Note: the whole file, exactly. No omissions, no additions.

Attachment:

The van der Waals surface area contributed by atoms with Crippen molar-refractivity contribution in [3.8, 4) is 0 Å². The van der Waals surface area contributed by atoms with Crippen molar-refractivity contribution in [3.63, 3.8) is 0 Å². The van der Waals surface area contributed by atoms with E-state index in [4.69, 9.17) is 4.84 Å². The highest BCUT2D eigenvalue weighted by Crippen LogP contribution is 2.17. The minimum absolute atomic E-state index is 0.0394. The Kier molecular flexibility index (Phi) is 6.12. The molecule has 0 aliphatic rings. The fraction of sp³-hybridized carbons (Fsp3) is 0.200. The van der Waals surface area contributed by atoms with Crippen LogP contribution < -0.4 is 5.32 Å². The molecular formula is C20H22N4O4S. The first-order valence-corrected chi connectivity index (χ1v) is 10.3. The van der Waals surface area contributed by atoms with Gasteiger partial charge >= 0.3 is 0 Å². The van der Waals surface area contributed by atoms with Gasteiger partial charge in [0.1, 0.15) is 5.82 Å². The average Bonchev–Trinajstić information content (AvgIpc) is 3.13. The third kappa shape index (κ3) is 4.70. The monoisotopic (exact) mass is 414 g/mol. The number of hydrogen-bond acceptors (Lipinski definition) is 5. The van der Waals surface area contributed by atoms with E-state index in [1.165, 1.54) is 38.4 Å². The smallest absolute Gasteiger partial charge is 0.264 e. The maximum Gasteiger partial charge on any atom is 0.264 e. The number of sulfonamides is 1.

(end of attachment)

The van der Waals surface area contributed by atoms with Crippen molar-refractivity contribution in [3.8, 4) is 0 Å². The van der Waals surface area contributed by atoms with Crippen molar-refractivity contribution in [3.63, 3.8) is 0 Å². The van der Waals surface area contributed by atoms with E-state index in [4.69, 9.17) is 4.84 Å². The highest BCUT2D eigenvalue weighted by Crippen LogP contribution is 2.17. The minimum absolute atomic E-state index is 0.0394. The Kier molecular flexibility index (Phi) is 6.12. The molecule has 0 aliphatic rings. The fraction of sp³-hybridized carbons (Fsp3) is 0.200. The van der Waals surface area contributed by atoms with Crippen LogP contribution < -0.4 is 5.32 Å². The molecular formula is C20H22N4O4S. The first-order valence-corrected chi connectivity index (χ1v) is 10.3. The van der Waals surface area contributed by atoms with Gasteiger partial charge >= 0.3 is 0 Å². The van der Waals surface area contributed by atoms with Gasteiger partial charge in [0.1, 0.15) is 5.82 Å². The average Bonchev–Trinajstić information content (AvgIpc) is 3.13. The third kappa shape index (κ3) is 4.70. The monoisotopic (exact) mass is 414 g/mol. The number of hydrogen-bond acceptors (Lipinski definition) is 5. The van der Waals surface area contributed by atoms with E-state index in [1.165, 1.54) is 38.4 Å². The smallest absolute Gasteiger partial charge is 0.264 e. The maximum Gasteiger partial charge on any atom is 0.264 e. The number of sulfonamides is 1.